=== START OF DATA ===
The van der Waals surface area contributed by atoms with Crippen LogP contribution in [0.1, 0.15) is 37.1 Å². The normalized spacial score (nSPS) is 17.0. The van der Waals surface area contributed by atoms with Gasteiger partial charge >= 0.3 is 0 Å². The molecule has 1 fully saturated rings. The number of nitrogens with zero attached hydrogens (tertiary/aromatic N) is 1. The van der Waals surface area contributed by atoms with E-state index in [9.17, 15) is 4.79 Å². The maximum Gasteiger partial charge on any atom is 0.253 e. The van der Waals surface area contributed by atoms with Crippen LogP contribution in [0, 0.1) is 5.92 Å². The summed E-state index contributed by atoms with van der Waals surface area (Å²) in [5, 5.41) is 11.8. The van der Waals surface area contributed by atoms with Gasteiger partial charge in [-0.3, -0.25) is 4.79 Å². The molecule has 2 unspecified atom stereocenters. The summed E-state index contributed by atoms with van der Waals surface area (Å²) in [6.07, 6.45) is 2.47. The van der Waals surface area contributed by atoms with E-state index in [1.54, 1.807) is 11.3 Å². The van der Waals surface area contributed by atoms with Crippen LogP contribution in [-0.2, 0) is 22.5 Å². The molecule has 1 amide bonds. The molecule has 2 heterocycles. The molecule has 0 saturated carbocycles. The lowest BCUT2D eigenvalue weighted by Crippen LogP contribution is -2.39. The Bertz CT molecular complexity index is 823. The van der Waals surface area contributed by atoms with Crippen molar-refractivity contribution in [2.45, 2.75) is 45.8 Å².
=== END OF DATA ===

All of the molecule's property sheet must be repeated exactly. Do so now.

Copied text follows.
The van der Waals surface area contributed by atoms with Crippen LogP contribution in [0.1, 0.15) is 37.1 Å². The normalized spacial score (nSPS) is 17.0. The van der Waals surface area contributed by atoms with Gasteiger partial charge >= 0.3 is 0 Å². The molecule has 1 fully saturated rings. The number of nitrogens with zero attached hydrogens (tertiary/aromatic N) is 1. The van der Waals surface area contributed by atoms with E-state index in [9.17, 15) is 4.79 Å². The maximum Gasteiger partial charge on any atom is 0.253 e. The van der Waals surface area contributed by atoms with Crippen LogP contribution in [0, 0.1) is 5.92 Å². The summed E-state index contributed by atoms with van der Waals surface area (Å²) in [5, 5.41) is 11.8. The van der Waals surface area contributed by atoms with Gasteiger partial charge in [-0.3, -0.25) is 4.79 Å². The molecule has 2 unspecified atom stereocenters. The summed E-state index contributed by atoms with van der Waals surface area (Å²) in [6.07, 6.45) is 2.47. The van der Waals surface area contributed by atoms with E-state index in [1.54, 1.807) is 11.3 Å². The van der Waals surface area contributed by atoms with Crippen LogP contribution in [-0.2, 0) is 22.5 Å². The molecule has 1 amide bonds. The molecule has 2 heterocycles. The molecule has 0 saturated carbocycles. The lowest BCUT2D eigenvalue weighted by Crippen LogP contribution is -2.39. The Bertz CT molecular complexity index is 823. The van der Waals surface area contributed by atoms with Crippen molar-refractivity contribution in [2.45, 2.75) is 45.8 Å².